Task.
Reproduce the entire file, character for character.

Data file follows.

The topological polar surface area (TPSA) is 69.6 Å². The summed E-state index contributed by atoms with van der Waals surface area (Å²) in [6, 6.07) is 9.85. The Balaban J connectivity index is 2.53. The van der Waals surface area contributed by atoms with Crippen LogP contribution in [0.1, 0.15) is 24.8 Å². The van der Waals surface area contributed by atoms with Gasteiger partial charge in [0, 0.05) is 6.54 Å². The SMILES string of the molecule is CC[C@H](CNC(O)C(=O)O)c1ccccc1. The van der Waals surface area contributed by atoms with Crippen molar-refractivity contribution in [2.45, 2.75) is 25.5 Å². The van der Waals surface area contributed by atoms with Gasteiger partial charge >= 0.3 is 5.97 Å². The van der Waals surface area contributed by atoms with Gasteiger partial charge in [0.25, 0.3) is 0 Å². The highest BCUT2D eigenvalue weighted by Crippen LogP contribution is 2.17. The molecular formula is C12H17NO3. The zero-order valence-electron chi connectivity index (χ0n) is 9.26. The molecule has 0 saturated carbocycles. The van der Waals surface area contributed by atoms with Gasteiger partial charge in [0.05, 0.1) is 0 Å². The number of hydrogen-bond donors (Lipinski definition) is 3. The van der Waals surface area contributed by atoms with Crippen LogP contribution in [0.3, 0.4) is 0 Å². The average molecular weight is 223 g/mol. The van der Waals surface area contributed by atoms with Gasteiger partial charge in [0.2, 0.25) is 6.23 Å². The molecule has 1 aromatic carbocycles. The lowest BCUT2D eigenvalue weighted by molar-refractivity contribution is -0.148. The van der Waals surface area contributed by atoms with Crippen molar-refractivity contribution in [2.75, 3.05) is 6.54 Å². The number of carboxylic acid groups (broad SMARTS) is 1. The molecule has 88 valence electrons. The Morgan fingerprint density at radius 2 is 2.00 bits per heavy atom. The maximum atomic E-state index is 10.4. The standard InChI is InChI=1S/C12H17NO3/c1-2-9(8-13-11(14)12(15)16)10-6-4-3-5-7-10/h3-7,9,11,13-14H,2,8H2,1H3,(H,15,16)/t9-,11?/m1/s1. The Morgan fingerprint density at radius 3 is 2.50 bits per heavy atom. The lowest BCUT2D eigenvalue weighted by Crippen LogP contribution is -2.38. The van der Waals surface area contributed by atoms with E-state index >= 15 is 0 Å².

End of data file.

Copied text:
The topological polar surface area (TPSA) is 69.6 Å². The summed E-state index contributed by atoms with van der Waals surface area (Å²) in [6, 6.07) is 9.85. The Balaban J connectivity index is 2.53. The van der Waals surface area contributed by atoms with Crippen LogP contribution in [0.1, 0.15) is 24.8 Å². The van der Waals surface area contributed by atoms with Gasteiger partial charge in [0, 0.05) is 6.54 Å². The SMILES string of the molecule is CC[C@H](CNC(O)C(=O)O)c1ccccc1. The van der Waals surface area contributed by atoms with Crippen molar-refractivity contribution in [2.45, 2.75) is 25.5 Å². The van der Waals surface area contributed by atoms with Gasteiger partial charge >= 0.3 is 5.97 Å². The van der Waals surface area contributed by atoms with Gasteiger partial charge in [0.25, 0.3) is 0 Å². The highest BCUT2D eigenvalue weighted by Crippen LogP contribution is 2.17. The molecular formula is C12H17NO3. The zero-order valence-electron chi connectivity index (χ0n) is 9.26. The molecule has 0 saturated carbocycles. The van der Waals surface area contributed by atoms with Gasteiger partial charge in [0.05, 0.1) is 0 Å². The number of hydrogen-bond donors (Lipinski definition) is 3. The van der Waals surface area contributed by atoms with Crippen LogP contribution in [0.3, 0.4) is 0 Å². The average molecular weight is 223 g/mol. The van der Waals surface area contributed by atoms with Gasteiger partial charge in [0.2, 0.25) is 6.23 Å². The molecule has 1 aromatic carbocycles. The lowest BCUT2D eigenvalue weighted by molar-refractivity contribution is -0.148. The van der Waals surface area contributed by atoms with Crippen molar-refractivity contribution in [2.75, 3.05) is 6.54 Å². The number of carboxylic acid groups (broad SMARTS) is 1. The molecule has 88 valence electrons. The Morgan fingerprint density at radius 2 is 2.00 bits per heavy atom. The maximum atomic E-state index is 10.4. The standard InChI is InChI=1S/C12H17NO3/c1-2-9(8-13-11(14)12(15)16)10-6-4-3-5-7-10/h3-7,9,11,13-14H,2,8H2,1H3,(H,15,16)/t9-,11?/m1/s1. The Morgan fingerprint density at radius 3 is 2.50 bits per heavy atom. The lowest BCUT2D eigenvalue weighted by Crippen LogP contribution is -2.38. The van der Waals surface area contributed by atoms with E-state index >= 15 is 0 Å².